Kevin Bacon: Being scared takes work

Kevin Bacon: Being scared takes work

Kevin Bacon insists it "takes a lot of work" to be scared every day on a horror film shoot.

The 64-year-old actor portrays the villainous Owen Whistler in new movie 'They/Them' and has previously had parts in classics of the genre including ''Friday the 13th', 'Stir of Echoes', 'Tremors', and he explained he much prefers the high stakes and physical action of such movies than "sitting around having a conversation and eating a sandwich" in a drama.

Asked why he likes making horror films, he told website Slash Film: "Well, the joy is that the stakes are so high. It's good stuff for me to play. If you're running for your life, or you're trying to destroy some kind of evil force, or stabbing somebody or getting stabbed, whatever that happens to be, that's just good stuff. That's just stuff that you want to play.

"I'd rather be doing that than sitting around, having a conversation and eating a sandwich. Also, sometimes in horror, there's a lot of physical stuff, which I also really like to get into. There's not so much in 'They/Them'.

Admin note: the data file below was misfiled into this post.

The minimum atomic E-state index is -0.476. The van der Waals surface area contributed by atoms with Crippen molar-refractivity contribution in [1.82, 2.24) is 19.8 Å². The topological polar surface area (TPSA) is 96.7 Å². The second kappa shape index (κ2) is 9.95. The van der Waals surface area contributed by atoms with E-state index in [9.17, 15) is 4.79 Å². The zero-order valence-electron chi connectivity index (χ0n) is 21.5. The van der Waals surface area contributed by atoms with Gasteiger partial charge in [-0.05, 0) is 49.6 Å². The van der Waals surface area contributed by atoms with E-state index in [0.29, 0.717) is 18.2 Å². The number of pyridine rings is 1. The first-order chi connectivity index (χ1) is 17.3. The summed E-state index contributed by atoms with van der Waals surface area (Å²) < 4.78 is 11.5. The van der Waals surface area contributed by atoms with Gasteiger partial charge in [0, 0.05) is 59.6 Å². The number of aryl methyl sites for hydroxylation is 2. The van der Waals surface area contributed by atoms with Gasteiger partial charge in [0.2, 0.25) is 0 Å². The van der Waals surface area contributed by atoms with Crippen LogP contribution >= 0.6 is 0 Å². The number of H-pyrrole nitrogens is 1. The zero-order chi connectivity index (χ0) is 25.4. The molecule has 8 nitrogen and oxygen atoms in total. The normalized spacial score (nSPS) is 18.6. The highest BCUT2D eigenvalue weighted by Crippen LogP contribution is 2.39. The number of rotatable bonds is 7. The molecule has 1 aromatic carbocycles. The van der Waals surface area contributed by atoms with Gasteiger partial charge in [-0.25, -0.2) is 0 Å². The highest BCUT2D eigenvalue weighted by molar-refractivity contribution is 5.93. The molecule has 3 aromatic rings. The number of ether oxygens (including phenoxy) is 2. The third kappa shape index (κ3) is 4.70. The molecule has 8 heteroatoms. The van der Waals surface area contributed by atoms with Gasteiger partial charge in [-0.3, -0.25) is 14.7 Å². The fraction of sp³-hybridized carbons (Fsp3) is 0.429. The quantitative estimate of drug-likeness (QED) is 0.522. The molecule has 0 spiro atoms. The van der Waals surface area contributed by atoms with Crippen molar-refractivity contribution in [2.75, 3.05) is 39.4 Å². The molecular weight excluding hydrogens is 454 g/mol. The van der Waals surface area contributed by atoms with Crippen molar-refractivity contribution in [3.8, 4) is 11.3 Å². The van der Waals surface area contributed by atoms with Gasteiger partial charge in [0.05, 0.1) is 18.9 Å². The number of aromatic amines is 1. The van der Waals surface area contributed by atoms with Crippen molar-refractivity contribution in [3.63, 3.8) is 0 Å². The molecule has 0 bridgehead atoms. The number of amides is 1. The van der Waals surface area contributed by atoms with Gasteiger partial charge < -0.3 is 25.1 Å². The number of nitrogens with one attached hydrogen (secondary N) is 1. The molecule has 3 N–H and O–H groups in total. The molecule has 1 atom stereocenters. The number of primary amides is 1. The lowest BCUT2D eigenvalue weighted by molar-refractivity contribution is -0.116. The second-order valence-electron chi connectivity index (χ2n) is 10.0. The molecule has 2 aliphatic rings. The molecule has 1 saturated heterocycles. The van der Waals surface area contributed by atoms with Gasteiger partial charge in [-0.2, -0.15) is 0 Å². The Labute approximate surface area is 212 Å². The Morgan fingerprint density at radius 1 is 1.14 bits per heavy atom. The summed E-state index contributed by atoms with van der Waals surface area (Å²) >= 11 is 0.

"But it's also, the challenge is different levels of fear because, especially if you're a lead and you have to go through this step by step, to try to find a new way to be scared every day is really — that can be a lot of work."

'They/ Them' is set in a gay conversion camp and Kevin loved the way his character slowly revealed his true self throughout the film.

He said: "Well, I think that he's a manipulator, for one thing. He knows that group of people, they're not there — maybe a couple of them are there because they kind of want to be there. I guess maybe the Stu character kind of wants to become more macho or whatever, but they're also, at the very least, terrified to be there.

"He's going to try to put them at ease as much as possible, and then see an opening, and then come in with the terror of it he ends up coming in with.

"It's also a good exercise, because it means that if it gives me as a character development, a place to go, when you start to see just a little hint of the darkness, the anger, the fear, the dangerous nature of this character, when you see you can just put a little hint in there. And then just add a little bit more, a little bit later, and then just have it explode. It's a fun place to go."